General English


  • adverb (of the ball) moving away from the batsman at a considerable angle to the line of the wickets
    Citation ‘Gooch and Gatting had both played against him [Whitney], and they reported that he … only slanted the ball across; they had not seen him swing it in’ (Brearley 1982)
    Compare away, back(adv)(2)
  • adverb (of a batsman) striking or attempting to strike the ball with the bat held horizontally or at an angle, so that the bat intersects the ball’s line of flight
    Citation ‘Ganguly …fell immediately after tea to Razzaq, playing across to a delivery that held its line to be trapped in front’ (S. Dinakar, The Hindu 2 February 2006)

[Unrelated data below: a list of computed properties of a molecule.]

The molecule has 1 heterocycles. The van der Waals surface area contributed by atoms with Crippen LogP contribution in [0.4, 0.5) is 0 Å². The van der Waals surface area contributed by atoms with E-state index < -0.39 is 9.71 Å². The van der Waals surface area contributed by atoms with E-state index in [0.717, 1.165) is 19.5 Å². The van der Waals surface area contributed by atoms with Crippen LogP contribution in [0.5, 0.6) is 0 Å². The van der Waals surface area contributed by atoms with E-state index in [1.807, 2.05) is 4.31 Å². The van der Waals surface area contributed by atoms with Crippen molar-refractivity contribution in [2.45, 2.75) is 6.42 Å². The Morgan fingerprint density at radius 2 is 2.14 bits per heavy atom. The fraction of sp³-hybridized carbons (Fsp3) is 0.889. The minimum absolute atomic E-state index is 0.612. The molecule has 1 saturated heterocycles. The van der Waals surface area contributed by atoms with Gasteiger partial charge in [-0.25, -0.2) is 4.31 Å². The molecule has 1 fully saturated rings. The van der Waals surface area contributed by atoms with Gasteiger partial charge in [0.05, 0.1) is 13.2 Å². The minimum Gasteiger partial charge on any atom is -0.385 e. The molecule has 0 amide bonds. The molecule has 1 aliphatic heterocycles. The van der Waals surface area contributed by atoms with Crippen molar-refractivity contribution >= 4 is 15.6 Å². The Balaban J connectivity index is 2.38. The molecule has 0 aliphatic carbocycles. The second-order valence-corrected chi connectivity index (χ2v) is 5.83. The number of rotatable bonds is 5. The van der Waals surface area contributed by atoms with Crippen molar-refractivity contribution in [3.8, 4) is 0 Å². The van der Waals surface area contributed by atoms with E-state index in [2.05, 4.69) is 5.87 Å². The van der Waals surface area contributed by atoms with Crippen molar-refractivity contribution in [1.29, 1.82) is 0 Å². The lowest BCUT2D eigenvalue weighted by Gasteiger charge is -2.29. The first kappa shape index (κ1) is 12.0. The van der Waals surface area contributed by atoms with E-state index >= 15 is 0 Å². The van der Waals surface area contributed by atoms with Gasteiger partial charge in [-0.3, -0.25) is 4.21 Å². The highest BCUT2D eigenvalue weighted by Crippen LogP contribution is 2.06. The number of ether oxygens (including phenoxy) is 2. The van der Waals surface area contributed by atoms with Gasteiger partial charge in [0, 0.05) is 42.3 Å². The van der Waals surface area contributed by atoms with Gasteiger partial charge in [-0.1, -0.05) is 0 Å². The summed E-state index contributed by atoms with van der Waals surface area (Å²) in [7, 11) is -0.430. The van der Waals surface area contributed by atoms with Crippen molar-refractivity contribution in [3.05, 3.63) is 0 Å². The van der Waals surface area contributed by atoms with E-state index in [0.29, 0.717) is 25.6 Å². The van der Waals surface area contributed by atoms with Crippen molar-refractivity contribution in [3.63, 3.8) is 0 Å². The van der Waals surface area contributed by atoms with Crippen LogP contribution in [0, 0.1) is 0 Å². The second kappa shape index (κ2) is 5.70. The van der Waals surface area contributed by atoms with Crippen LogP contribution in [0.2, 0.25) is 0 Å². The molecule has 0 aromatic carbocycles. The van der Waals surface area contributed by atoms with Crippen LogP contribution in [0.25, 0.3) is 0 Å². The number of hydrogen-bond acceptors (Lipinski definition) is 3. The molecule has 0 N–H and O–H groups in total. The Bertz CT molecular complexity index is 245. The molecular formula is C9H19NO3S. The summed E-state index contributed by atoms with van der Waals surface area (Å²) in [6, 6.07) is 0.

See cross bat

Origin & History of “across”

English originally borrowed across, or the idea for it, from Old French. French had the phrase à croix or en croix, literally ‘at or in cross’, that is, ‘in the form of a cross’ or ‘transversely’. this was borrowed into middle English as a creoix or o(n) croice, and it was not until the 15th century that versions based on the native English form of the word cross began to appear: in cross, on cross, and the eventual winner, across.